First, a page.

Id. at 215. This language, however, is part of the court's analysis of whether or not IIRIRA "clearly" withdraws habeas jurisdiction. The INS had claimed that the very language in IIRIRA that the Supreme Court found insufficiently clear in St. Cyr could nonetheless be clear enough to withdraw habeas jurisdiction for Chmakov. See id. The Chmakov court, in rejecting that argument, simply concluded that what the Supreme Court had already found unclear could not magically become clear. The reference to the "background or pedigree of the petitioner" likely is meant only to emphasize the fact that the standard for statutory clarity is the same regardless of whether the clear statement rule is supplied by the avoidance canon or by commonlaw principles.*fn9

Finally, Chavez-Rivas claims that the D.C. Circuit categorically treats Supreme Court narrowing interpretations as authoritative regardless of whether there is constitutional doubt in the subsequent case. The cases he relies upon, however, do not support that proposition, nor do any others that I have been able to locate independently. See Sofamor Danek Group, Inc. v. Gaus, 61 F.3d 929, 936 n. 36 (D.C.Cir. 1995) (citing Food Chemical News v. Young, 900 F.2d 328, 332-33 (D.C.Cir. 1990)), cert. denied, 516 U.S. 1112, 116 S.Ct. 910, 133 L.Ed.2d 841 (1996). Food Chemical News, for example, never even mentions the avoidance canon. Instead, it seems to conclude that the Supreme Court would have reached the same result based on ordinary principles of statutory interpretation, such that the existence or not of a constitutional issue in later cases would not matter. See Food Chemical News, 900 F.2d at 332-33. Thus, when the D.C. Circuit subsequently relied on Food Chemical News to apply the Supreme Court's narrow definition, it had no occasion to decide whether the Supreme Court's avoidance rationale required that interpretation. See Sofamor Danek, 61 F.3d at 936 & n. 36.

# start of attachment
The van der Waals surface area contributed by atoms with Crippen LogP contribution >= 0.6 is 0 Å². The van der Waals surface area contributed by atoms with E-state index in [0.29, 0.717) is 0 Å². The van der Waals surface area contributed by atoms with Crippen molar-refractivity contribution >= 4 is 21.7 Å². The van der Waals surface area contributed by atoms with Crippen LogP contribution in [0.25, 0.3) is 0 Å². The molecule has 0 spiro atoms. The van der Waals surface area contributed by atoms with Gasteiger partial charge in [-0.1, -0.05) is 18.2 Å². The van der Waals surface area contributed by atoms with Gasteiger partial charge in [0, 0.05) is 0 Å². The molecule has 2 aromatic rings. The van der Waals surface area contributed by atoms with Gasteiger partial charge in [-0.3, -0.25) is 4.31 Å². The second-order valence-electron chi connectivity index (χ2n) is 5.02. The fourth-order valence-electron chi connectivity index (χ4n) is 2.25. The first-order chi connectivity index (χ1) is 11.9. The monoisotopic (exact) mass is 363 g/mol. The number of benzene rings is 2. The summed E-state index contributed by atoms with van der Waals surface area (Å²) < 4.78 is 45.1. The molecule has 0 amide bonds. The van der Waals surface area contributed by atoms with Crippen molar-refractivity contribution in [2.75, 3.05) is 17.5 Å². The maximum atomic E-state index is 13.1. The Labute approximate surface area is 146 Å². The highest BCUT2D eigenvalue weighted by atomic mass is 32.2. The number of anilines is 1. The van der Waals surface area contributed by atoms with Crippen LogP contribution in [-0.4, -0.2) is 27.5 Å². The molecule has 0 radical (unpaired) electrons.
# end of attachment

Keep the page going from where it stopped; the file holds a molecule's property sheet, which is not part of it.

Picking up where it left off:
I therefore cannot agree that a Supreme Court interpretation based on the avoidance canon necessarily binds all subsequent interpretations of the statute. I agree with Chavez-Rivas, however, that the language of a statute will sometimes not bear two different readings for two different sets of facts. If IIRIRA were to have provided, for example, that "because it is the intent of Congress that all aliens be treated identically for detention purposes, the Attorney General shall have the same authority to detain inadmissible aliens as he has to detain deportable aliens, no more, and no less," it would obviously be difficult to claim that Zadvydas did not also affect the rights of inadmissible aliens. Cf. New York v. United States, 505 U.S. 144, 186, 112 S.Ct. 2408, 120 L.Ed.2d 120 (1992) (noting that, although Court generally presumes that statutes are severable, Congress may direct otherwise); Regan v. Time, Inc., 468 U.S. 641, 653, 104 S.Ct. 3262, 82 L.Ed.2d 487 (1984) (plurality op.) (same). The remaining question, then, is whether the rather less clear language of IIRIRA has the same effect.